Students can expect to spend around a fifth of their yearly income on transportation, according to a 2018 report published by The Hope Center for College, Community and Justice at Temple University in Philadelphia. In California that number equates to a yearly average cost of $1,026 for transportation to and from campus for students who live in non-college off-campus housing, according to survey results from the California Student Aid Commission. The 2022-23 survey of student expenses included transportation costs for the first time.
Students will spend $9,500 a year to commute by car, when factoring in the vehicle price, gas and maintenance, according to the federal Bureau of Labor Statistics.
Rising transit costs were a sticking point for the UC’s 48,000 striking academic workers. In deals struck with four bargaining groups over the past month, all included some form of transit subsidies, such as offering e-bike discounts, and a commitment from UC that it will “attempt to negotiate reduced-fee or no-fee access to regional transit systems.”
Lindo pays a discounted fare through UCLA, around $40 a quarter, which gives her access to the bus she rides to campus, as well as rides with seven other local Los Angeles transit agencies, opening up the county to Lindo and allowing her family to afford other essentials.
“Although my family has cars, they need them for work,” she said. “Having to purchase a car or live on campus is not something I can afford.”
These elevated costs prompted a number of colleges to take action to try and cover the cost of commutes for their students.
In Orange County, 22 area colleges are participating in a reduced fare program with the Orange County Transit Authority, including community colleges, UC, CSU and private college campuses. Students get unlimited access to OCTA buses for $46 per semester, as long as they are enrolled for at least nine credits at their institution. Regular fare for a 30-day OCTA bus pass, which would not cover an entire semester, is $69.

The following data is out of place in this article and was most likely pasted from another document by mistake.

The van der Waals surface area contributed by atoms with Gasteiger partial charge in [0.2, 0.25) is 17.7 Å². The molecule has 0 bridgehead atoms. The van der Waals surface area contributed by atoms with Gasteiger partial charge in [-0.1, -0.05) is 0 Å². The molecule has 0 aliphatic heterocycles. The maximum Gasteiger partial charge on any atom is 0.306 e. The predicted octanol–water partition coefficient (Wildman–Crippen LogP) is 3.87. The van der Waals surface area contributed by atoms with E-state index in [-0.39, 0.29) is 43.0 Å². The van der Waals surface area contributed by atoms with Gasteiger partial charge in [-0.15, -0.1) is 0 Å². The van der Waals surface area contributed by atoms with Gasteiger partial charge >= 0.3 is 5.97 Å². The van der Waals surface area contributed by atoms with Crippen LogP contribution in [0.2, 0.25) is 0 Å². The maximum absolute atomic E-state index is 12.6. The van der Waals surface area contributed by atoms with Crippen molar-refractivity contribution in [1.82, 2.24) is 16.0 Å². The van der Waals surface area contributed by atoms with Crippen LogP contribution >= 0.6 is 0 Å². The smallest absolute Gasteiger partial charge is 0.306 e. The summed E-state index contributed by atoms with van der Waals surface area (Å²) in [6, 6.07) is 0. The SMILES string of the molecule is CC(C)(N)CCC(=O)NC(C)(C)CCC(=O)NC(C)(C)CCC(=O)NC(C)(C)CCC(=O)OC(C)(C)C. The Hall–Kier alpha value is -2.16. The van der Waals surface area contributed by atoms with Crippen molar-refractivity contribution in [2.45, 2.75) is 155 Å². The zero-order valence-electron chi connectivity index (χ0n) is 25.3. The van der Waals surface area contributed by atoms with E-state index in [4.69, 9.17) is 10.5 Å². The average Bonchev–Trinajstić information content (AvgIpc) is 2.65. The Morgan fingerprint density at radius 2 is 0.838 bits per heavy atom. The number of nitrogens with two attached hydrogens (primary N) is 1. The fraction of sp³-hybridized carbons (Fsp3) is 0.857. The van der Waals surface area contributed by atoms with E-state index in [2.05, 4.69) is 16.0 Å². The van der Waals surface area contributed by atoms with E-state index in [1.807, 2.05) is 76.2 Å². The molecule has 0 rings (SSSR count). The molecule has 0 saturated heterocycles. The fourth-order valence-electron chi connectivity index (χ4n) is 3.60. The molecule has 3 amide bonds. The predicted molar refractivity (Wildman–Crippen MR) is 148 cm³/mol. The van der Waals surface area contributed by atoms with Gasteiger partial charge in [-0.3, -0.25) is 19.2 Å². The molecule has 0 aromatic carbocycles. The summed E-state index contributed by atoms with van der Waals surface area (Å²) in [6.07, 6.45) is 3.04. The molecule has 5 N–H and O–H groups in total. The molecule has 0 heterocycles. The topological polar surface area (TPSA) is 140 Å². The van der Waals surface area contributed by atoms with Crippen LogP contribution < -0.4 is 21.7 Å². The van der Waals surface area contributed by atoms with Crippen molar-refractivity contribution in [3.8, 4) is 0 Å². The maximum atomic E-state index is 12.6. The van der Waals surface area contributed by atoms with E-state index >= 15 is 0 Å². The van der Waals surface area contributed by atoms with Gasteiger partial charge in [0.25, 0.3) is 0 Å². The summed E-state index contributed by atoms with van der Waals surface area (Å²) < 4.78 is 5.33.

In 2021, Rio Hondo College, in Los Angeles County, participated in a national study conducted by The Hope Center at Temple University to gauge the impact of Los Angeles Metro’s free fare U-Pass program. Researchers found Rio Hondo students who received free transit passes were 17% more likely to attain credentials and 27% more likely to earn an associate’s degree compared to students who did not receive the passes. Russell Castañeda-Calleros, the campus’ director of government and community relations, believes other colleges should invest in creating similar programs for students.
“At the beginning, there were a couple of staff members who were somewhat skeptical,” he said. “Little by little we were able to get buy-in from the staff. And now we’re at the point where they expect it every year.”
After the Rio Hondo study, LA Metro launched its expanded U-Pass program, replacing GoPass. While under GoPass, students pay a reduced fare directly to the transit agency, under U-Pass campuses pay a lump sum to make the free or reduced rate available to all enrolled students.
Structuring free fare programs more like U-Pass can benefit both students and transit agencies, said Eli Lipmen, executive director at Move LA, a nonprofit transit advocacy group. Asking students to pay up for passes “is not feasible. Most students don’t have that kind of money to spend,” he said.